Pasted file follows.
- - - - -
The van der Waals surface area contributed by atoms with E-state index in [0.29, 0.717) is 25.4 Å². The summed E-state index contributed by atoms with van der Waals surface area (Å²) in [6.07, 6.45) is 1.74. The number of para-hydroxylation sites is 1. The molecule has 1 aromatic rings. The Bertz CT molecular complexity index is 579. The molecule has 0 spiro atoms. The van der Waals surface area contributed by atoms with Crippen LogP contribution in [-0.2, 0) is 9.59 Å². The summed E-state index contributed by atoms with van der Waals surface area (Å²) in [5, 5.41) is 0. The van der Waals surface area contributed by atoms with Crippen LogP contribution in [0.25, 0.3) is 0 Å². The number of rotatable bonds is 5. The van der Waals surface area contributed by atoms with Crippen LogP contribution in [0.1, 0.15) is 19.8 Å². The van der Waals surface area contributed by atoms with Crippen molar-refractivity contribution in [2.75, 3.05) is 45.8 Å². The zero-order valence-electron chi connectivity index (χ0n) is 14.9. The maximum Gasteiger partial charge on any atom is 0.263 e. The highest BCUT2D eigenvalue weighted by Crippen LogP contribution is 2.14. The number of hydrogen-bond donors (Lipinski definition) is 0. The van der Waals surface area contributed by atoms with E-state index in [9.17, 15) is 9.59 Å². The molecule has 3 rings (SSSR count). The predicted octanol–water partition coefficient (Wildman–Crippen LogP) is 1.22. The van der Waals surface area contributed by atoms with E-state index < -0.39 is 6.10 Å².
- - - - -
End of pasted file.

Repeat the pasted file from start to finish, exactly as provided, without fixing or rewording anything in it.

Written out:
The van der Waals surface area contributed by atoms with E-state index in [0.29, 0.717) is 25.4 Å². The summed E-state index contributed by atoms with van der Waals surface area (Å²) in [6.07, 6.45) is 1.74. The number of para-hydroxylation sites is 1. The molecule has 1 aromatic rings. The Bertz CT molecular complexity index is 579. The molecule has 0 spiro atoms. The van der Waals surface area contributed by atoms with Crippen LogP contribution in [-0.2, 0) is 9.59 Å². The summed E-state index contributed by atoms with van der Waals surface area (Å²) in [5, 5.41) is 0. The van der Waals surface area contributed by atoms with Crippen LogP contribution in [0.25, 0.3) is 0 Å². The number of rotatable bonds is 5. The van der Waals surface area contributed by atoms with Crippen LogP contribution in [0.1, 0.15) is 19.8 Å². The van der Waals surface area contributed by atoms with Crippen molar-refractivity contribution in [2.75, 3.05) is 45.8 Å². The zero-order valence-electron chi connectivity index (χ0n) is 14.9. The maximum Gasteiger partial charge on any atom is 0.263 e. The highest BCUT2D eigenvalue weighted by Crippen LogP contribution is 2.14. The number of hydrogen-bond donors (Lipinski definition) is 0. The van der Waals surface area contributed by atoms with E-state index in [9.17, 15) is 9.59 Å². The molecule has 3 rings (SSSR count). The predicted octanol–water partition coefficient (Wildman–Crippen LogP) is 1.22. The van der Waals surface area contributed by atoms with E-state index < -0.39 is 6.10 Å².